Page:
Athens reacted sternly to the decision by Turkey to reopen the iconic Byzantine-era Church of Chora in Istanbul, a UNESCO World Heritage site, as an Islamic Mosque. The Church-turned Mosque was inaugurated yesterday, Easter Monday (6/5), by Recep Tayyip Erdogan, in a special ceremony directly connected from the presidential palace via video conference.

“The decision of the Turkish authorities to start the operation of the Monastery of Chora as a Muslim Mosque constitutes a provocation to the international community as it distorts and offends its character as a UNESCO World Heritage Site belonging to humanity,” the Ministry of Foreign Affairs stressed in a firm statement.

The official release added: “Preserving the universal character of monuments and observing international standards for the protection of religious and cultural heritage is a clear international obligation binding on all states.”

The Minister of Migration and Asylum Dimitris Kairidis dubbed Erdogan’s decision to convert the Church into a Muslim Mosque “unacceptable,” speaking to Greek TV station Skai.

The Minister called the decision an “absolutely deplorable move,” emphasizing that Kyriakos Mitsotakis will raise the issue during his upcoming visit to Turkey and his meeting with Recep Tayyip Erdogan, “as did the Ministry of Foreign Affairs. Everything is on the table.” “It is a UNESCO World Heritage Site, and today along comes Erdogan, following what happened with Hagia Sophia, dog-whistling at his extreme Islamist electoral faction.”

Referring to Greece’s relations with Turkey, the Minister of Migration and Asylum stressed that the Greek side would not make any concessions or “appease” the other side. “Erdogan made a U-turn, not Greece. Erdogan went from Mitsotakis is a fool to suspending all airspace violations (F-16 illegal overflights in the Aegean Sea).”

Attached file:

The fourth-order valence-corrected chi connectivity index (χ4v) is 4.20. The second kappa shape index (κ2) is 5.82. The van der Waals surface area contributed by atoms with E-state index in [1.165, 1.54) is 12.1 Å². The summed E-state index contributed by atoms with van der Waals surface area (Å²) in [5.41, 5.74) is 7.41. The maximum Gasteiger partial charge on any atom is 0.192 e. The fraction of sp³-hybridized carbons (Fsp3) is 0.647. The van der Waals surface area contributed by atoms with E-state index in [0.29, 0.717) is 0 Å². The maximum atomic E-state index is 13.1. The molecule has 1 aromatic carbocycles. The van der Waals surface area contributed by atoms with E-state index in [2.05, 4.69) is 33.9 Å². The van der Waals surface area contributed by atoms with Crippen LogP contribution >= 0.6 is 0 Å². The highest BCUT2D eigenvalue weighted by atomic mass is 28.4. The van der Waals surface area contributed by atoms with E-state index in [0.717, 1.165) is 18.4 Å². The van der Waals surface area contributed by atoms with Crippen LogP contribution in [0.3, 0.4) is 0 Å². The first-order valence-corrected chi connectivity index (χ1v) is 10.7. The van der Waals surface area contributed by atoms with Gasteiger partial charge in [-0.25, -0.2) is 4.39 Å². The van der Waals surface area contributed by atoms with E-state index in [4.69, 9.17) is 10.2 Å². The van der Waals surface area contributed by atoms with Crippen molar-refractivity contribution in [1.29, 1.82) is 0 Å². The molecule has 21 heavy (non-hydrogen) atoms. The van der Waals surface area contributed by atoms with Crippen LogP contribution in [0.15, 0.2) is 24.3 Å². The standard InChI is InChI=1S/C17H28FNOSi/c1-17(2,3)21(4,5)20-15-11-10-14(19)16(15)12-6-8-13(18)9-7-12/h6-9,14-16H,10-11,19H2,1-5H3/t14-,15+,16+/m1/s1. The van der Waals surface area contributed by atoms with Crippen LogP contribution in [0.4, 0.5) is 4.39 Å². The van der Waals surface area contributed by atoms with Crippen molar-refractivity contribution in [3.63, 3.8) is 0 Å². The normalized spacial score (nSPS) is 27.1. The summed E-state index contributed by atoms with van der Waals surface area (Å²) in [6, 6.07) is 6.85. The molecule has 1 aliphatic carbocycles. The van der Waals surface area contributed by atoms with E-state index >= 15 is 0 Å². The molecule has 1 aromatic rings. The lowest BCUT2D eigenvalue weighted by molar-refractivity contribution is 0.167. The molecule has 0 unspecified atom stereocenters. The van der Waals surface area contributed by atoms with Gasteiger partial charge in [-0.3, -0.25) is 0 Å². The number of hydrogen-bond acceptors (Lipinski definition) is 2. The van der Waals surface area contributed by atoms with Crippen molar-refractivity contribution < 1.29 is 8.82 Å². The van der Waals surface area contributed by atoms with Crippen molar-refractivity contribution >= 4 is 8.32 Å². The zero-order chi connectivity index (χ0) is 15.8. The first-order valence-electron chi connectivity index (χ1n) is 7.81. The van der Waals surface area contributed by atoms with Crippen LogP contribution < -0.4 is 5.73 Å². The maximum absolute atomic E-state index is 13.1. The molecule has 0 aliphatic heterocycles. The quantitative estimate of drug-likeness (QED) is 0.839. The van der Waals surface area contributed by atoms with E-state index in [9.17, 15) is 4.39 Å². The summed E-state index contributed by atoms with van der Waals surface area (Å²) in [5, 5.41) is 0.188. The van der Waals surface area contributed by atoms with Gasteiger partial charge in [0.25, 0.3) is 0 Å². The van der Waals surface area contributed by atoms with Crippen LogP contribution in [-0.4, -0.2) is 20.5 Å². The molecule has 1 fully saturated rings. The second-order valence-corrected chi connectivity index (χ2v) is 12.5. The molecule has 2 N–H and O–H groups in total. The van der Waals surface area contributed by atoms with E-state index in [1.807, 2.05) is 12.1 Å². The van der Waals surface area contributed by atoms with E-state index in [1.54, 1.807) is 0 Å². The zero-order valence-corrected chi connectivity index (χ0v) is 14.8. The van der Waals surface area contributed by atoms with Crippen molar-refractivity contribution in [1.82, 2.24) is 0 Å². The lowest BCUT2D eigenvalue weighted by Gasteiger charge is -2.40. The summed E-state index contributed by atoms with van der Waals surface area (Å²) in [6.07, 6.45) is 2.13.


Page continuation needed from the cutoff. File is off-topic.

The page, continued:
Turkey’s move does not come as a surprise, as the decision to turn the historic Church into a Muslim Mosque was made in 2019, before being published in the Turkish government Gazette in 2020. For the past 4 years, Turkish authorities have been conducting maintenance and restoration works at the monument for its official opening as a mosque.

The Monastery of Christ at Chora is located in northwestern Byzantine Constantinople (modern Istanbul, Turkey) near Charisios Gate (Edirnekapı), south of the Palace of the Porphyrogenitus (Tekfur Sarayı).

The well-preserved mosaics and frescoes of the surviving catholicon of the monastery are important examples of monumental art of the Late Byzantine period. After serving as a mosque (known as Kariye Mosque or Ali Pasha Kenise Mosque), it was converted into a museum in 1945 and is now part of the Historic Areas of Istanbul of UNESCO World Heritage.

Last month, Greece officially opened the Yeni Mosque in Thessaloniki, northern Greece, for a one-time prayer during the Muslim Eid al-Fitr religious holiday, the end of Ramadan, 102 years after it last functioned as a house of worship.

The two-storey Yeni Mosque, designed by Italian architect Vitaliano Poselli in 1902, was shut down in 1922 one year before the population exchange between Greece and Turkey. It initially housed Thessaloniki’s Archaeological Museum and today is an exhibition center.


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